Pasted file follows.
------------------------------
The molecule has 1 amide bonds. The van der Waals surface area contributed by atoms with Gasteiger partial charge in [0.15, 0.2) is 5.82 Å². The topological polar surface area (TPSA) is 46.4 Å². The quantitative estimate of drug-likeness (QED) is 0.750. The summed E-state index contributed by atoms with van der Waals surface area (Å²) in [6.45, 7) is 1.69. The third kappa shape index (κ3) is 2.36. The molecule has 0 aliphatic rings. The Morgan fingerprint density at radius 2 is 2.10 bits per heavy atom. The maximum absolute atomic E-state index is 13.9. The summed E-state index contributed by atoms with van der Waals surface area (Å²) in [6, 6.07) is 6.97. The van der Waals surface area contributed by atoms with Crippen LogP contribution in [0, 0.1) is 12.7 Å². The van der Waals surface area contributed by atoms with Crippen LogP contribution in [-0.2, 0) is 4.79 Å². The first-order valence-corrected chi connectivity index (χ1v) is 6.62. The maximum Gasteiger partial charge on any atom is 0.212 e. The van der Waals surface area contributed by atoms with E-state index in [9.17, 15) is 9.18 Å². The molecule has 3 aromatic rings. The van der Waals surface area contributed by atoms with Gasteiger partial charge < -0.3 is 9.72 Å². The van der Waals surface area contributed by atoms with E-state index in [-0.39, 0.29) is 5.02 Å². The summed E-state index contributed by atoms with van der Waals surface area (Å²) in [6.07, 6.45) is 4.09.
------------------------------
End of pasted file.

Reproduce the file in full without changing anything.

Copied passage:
The molecule has 1 amide bonds. The van der Waals surface area contributed by atoms with Gasteiger partial charge in [0.15, 0.2) is 5.82 Å². The topological polar surface area (TPSA) is 46.4 Å². The quantitative estimate of drug-likeness (QED) is 0.750. The summed E-state index contributed by atoms with van der Waals surface area (Å²) in [6.45, 7) is 1.69. The third kappa shape index (κ3) is 2.36. The molecule has 0 aliphatic rings. The Morgan fingerprint density at radius 2 is 2.10 bits per heavy atom. The maximum absolute atomic E-state index is 13.9. The summed E-state index contributed by atoms with van der Waals surface area (Å²) in [6, 6.07) is 6.97. The van der Waals surface area contributed by atoms with Crippen LogP contribution in [0, 0.1) is 12.7 Å². The van der Waals surface area contributed by atoms with Crippen LogP contribution in [-0.2, 0) is 4.79 Å². The first-order valence-corrected chi connectivity index (χ1v) is 6.62. The maximum Gasteiger partial charge on any atom is 0.212 e. The van der Waals surface area contributed by atoms with E-state index in [9.17, 15) is 9.18 Å². The molecule has 3 aromatic rings. The van der Waals surface area contributed by atoms with Gasteiger partial charge < -0.3 is 9.72 Å². The van der Waals surface area contributed by atoms with E-state index in [-0.39, 0.29) is 5.02 Å². The summed E-state index contributed by atoms with van der Waals surface area (Å²) in [6.07, 6.45) is 4.09.